Hello there! In this post I want to talk about one of the most important tool in game development – the graphics editor. In particular how to transform GIMP into Photoshop and how to set up and tweak it for your needs.
DisclaimerThis post explains how to set up a Windows version of GIMP.
On my full-time job I use Adobe Photoshop because we have corporate licences. I like Photoshop, I used to it. I think you all (or at least most of you) agree that this is one of the best, powerful and feature-full tools for digital artists at the moment. Unfortunately, when I started my own side-projects, I realized that I can’t afford personal licence. So, I had to find some alternatives.
The most obvious option is GIMP. This is the powerful open-source tool. But after years in Photoshop I faced 2 main issues.
Issue #1 – Hotkeys
GIMP’s hotkeys have nothing in common with those from Photoshop (except generic “Ctrl+C”, “Ctrl+V”, “Ctrl+S”, etc.). Of course you can reassign all the hotkeys manually, but it is much easier to replace special file inside GIMP which is responsible for hotkeys mapping. I’ll tell you how to do it a bit later (and of course will give you this file).
Issue #2 – UI
GIMP “out of the box” looks like this (at the moment when this post has been written the actual version of GIMP is 2.8.2).
At some point it is acceptable and you can work with it. But for me there were several issues that I really wanted to fix – light color scheme, a lot of floating windows and massive panels.
The first thing that I did is switched to Single-Window Mode (Window -> Single-Window Mode):
I ended up with this:
Don’t forget to save position of your dockable panels, otherwise they will reset to default when you launch GIMP next time. To do it go to Edit -> Preferences -> Windows Management -> “Save window positions on exit” check box.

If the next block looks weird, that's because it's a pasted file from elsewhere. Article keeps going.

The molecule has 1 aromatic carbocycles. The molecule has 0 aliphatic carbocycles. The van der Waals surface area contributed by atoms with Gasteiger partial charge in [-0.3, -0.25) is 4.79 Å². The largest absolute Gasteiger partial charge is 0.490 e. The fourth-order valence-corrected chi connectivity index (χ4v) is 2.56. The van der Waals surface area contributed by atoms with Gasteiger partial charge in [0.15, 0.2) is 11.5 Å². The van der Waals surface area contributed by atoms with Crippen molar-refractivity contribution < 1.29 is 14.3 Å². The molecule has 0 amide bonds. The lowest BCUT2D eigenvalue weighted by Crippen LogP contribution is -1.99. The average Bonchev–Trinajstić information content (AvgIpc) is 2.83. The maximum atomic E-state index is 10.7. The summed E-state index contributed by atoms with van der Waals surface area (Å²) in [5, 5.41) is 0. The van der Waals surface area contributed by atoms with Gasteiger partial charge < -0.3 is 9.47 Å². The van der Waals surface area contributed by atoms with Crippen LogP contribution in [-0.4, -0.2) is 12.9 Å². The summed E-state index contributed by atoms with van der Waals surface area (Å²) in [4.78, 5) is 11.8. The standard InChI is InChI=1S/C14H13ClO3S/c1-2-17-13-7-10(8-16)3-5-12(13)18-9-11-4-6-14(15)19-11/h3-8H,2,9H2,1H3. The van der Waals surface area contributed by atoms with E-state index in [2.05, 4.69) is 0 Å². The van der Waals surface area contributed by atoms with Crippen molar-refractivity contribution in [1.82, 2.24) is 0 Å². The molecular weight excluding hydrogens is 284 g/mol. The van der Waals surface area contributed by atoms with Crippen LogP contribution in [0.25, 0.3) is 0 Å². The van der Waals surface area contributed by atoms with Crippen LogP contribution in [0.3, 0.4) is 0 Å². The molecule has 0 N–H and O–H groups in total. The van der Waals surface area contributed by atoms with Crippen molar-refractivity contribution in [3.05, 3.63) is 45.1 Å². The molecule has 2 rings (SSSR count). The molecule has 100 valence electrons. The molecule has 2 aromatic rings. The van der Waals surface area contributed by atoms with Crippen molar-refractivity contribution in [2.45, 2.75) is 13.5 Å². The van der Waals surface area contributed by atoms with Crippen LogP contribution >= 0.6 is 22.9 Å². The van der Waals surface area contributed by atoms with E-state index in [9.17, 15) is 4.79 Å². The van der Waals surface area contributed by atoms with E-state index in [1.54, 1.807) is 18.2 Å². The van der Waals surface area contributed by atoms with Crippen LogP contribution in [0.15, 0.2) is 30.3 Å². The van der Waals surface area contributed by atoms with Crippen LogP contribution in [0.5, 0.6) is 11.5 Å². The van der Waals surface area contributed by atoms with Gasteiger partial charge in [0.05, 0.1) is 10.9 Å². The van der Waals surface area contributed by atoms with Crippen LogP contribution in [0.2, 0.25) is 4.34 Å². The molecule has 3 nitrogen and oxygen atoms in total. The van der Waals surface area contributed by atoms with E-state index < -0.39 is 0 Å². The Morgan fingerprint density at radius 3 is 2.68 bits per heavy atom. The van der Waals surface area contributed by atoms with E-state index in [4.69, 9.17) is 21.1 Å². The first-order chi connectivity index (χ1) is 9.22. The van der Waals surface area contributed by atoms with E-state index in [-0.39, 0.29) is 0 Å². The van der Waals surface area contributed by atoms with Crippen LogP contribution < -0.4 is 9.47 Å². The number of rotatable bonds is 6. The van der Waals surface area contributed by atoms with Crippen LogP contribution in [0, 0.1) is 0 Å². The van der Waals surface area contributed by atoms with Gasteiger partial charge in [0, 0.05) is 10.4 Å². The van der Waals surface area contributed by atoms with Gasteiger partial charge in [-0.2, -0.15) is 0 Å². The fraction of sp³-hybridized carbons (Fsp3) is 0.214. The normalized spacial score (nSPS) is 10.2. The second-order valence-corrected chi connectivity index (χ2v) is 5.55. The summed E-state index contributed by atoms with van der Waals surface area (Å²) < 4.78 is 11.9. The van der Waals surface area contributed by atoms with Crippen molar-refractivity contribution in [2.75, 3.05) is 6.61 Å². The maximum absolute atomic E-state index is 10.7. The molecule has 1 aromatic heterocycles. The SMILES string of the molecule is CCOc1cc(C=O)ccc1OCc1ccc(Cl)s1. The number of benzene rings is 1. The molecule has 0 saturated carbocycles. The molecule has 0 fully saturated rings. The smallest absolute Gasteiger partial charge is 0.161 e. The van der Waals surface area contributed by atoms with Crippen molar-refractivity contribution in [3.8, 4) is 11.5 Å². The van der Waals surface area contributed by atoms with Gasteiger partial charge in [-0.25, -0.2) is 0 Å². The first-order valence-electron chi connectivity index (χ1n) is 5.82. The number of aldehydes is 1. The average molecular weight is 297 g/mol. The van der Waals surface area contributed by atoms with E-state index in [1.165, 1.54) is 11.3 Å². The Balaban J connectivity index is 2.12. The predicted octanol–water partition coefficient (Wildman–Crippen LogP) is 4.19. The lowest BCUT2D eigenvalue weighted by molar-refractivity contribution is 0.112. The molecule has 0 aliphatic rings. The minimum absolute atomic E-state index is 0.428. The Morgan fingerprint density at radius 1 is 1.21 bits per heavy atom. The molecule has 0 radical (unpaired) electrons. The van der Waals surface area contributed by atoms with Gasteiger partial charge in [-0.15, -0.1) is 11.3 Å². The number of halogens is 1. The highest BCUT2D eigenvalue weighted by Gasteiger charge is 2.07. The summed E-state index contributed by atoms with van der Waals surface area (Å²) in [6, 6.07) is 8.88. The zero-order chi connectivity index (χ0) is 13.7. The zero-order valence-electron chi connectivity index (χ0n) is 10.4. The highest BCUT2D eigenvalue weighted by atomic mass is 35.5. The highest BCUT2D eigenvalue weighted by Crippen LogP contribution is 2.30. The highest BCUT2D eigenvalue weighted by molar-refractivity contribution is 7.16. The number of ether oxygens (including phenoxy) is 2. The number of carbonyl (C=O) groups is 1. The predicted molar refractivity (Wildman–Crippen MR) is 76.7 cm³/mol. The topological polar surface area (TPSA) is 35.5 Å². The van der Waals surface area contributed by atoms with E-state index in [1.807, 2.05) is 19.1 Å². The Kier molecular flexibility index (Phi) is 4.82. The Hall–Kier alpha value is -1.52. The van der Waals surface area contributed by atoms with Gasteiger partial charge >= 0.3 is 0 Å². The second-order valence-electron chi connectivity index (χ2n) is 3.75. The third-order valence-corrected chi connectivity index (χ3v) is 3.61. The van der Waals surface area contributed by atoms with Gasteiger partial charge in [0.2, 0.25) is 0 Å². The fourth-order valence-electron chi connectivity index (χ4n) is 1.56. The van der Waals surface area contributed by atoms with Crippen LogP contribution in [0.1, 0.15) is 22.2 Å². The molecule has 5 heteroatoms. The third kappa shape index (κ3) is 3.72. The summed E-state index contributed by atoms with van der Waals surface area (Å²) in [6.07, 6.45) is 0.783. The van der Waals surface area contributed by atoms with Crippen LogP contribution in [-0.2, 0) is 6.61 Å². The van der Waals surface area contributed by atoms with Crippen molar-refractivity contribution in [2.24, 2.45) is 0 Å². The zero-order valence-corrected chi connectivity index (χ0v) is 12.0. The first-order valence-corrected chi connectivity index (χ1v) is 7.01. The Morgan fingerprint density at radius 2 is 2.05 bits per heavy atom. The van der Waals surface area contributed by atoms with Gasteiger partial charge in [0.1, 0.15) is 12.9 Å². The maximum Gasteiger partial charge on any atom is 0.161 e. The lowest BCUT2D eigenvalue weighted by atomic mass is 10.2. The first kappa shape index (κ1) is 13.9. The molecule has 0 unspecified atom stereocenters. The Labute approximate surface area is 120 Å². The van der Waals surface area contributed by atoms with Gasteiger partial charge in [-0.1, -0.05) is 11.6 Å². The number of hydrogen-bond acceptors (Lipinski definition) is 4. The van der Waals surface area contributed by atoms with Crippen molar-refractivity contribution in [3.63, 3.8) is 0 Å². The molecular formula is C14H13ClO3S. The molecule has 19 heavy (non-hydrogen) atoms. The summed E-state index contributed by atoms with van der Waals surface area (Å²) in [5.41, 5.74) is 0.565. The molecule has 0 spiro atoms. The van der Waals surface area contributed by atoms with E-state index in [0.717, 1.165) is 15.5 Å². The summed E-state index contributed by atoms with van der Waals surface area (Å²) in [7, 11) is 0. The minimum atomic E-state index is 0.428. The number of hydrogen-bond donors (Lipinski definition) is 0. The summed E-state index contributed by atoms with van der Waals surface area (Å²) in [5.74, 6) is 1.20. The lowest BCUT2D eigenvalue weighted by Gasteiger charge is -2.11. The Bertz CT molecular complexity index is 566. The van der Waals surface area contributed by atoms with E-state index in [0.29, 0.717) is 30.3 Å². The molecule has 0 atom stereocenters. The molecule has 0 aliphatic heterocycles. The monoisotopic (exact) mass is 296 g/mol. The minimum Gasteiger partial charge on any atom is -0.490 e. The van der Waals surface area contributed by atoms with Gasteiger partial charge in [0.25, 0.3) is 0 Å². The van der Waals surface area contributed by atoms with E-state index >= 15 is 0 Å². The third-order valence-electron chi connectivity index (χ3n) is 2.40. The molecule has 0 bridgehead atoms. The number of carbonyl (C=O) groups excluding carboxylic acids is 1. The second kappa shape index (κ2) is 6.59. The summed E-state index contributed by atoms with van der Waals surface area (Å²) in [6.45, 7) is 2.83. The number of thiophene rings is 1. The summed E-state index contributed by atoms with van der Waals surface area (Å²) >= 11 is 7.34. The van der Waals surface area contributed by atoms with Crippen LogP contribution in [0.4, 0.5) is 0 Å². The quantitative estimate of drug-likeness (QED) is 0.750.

Now about colors. Personally I don’t like light-gray color scheme of UI. Dark UI looks better, more stylish and also it’s better for your eyes. When I started thinking about dark color scheme I was sure that GIMP has it by default. I was wrong. So, I had to find solutions in internet. I’ve found 2, but none of them satisfied me completely.
The first dark theme that I found is this one – http://gnome-look.org/content/show.php?content=160952
At first glance, it was like “this is it!”… but… Unfortunately, author made it and tested it only for Ubuntu. So, if you use this OS there is no problem for you, just use this theme as is. For Windows this theme looks like this:
Not so appealing, eh?
One of the cool features of this theme is CS6 tools icons. Keep it in mind for later.
The second theme was “Tactile”- http://thegimp.ca/gimp-2-8-dark-theme-stonewashed-2/
This one looks better. This theme replace all the colors, change visuals for some UI elements, but still has standard GIMP icons on toolbar. Also I don’t like this gray outline on some UI elements.
My personal solution
After some consideration I decided to try to merge this 2 theme into 1. Pick the best features from each and get rid of those I don’t like. So, I took the Tactile theme as a basis, added icons from first theme and removed the gray outline. Here is the result:
It’s not perfect, but better than default GIMP theme (for me at least). If you like it you can download it from this website.
To install this theme:
- Download and unarchive “NuclearNapalm-DarkTheme”.
- Copy the “NN_theme” folder into your GIMP/themes folder (by default it’s in C:/Users/<username>/.gimp-2.8/themes).
- Copy file “ps-menurc” from “Hotkeys” folder into C:/Users/<username>/.gimp-2.8
- Rename original “menurc” file to “menurc_old”.
- Rename “ps-menurc” to “menurc”.
- Restart GIMP.
- Go to Edit -> Preferences -> Themes and pick the “NN_theme”.
- Restart GIMP again.
If you’ve found this article useful, please share it with your friends using social buttons below.
If you’ve found some bug or encountered some problems, please let me know.
P.S. Many thanks to authors of those 2 themes that I mentioned in this post. Without you it couldn’t be possible.
Thanks for reading, stay tuned!